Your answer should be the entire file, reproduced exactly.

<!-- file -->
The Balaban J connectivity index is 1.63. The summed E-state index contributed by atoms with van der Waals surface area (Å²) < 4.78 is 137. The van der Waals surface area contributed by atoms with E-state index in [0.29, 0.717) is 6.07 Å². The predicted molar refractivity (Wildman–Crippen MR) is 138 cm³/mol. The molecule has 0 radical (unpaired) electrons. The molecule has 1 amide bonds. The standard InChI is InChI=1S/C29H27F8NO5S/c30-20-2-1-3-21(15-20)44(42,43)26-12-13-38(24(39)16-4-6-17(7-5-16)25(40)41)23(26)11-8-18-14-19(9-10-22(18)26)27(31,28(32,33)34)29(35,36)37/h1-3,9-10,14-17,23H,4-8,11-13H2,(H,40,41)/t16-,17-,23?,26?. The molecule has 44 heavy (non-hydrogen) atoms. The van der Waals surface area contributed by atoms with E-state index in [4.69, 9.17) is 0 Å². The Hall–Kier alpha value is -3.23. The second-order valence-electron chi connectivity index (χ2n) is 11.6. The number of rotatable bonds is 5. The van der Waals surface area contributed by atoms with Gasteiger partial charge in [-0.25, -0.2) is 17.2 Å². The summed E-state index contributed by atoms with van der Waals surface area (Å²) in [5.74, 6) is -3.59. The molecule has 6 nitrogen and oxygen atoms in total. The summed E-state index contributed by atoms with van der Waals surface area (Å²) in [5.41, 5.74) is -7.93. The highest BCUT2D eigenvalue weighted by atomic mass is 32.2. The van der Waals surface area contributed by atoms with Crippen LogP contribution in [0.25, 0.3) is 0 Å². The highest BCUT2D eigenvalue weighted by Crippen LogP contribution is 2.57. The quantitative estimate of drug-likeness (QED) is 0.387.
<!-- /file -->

The Balaban J connectivity index is 1.63. The summed E-state index contributed by atoms with van der Waals surface area (Å²) < 4.78 is 137. The van der Waals surface area contributed by atoms with E-state index in [0.29, 0.717) is 6.07 Å². The predicted molar refractivity (Wildman–Crippen MR) is 138 cm³/mol. The molecule has 0 radical (unpaired) electrons. The molecule has 1 amide bonds. The standard InChI is InChI=1S/C29H27F8NO5S/c30-20-2-1-3-21(15-20)44(42,43)26-12-13-38(24(39)16-4-6-17(7-5-16)25(40)41)23(26)11-8-18-14-19(9-10-22(18)26)27(31,28(32,33)34)29(35,36)37/h1-3,9-10,14-17,23H,4-8,11-13H2,(H,40,41)/t16-,17-,23?,26?. The molecule has 44 heavy (non-hydrogen) atoms. The van der Waals surface area contributed by atoms with E-state index in [4.69, 9.17) is 0 Å². The Hall–Kier alpha value is -3.23. The second-order valence-electron chi connectivity index (χ2n) is 11.6. The number of rotatable bonds is 5. The van der Waals surface area contributed by atoms with Gasteiger partial charge in [-0.25, -0.2) is 17.2 Å². The summed E-state index contributed by atoms with van der Waals surface area (Å²) in [5.74, 6) is -3.59. The molecule has 6 nitrogen and oxygen atoms in total. The summed E-state index contributed by atoms with van der Waals surface area (Å²) in [5.41, 5.74) is -7.93. The highest BCUT2D eigenvalue weighted by atomic mass is 32.2. The van der Waals surface area contributed by atoms with Crippen LogP contribution in [0.25, 0.3) is 0 Å². The highest BCUT2D eigenvalue weighted by Crippen LogP contribution is 2.57. The quantitative estimate of drug-likeness (QED) is 0.387.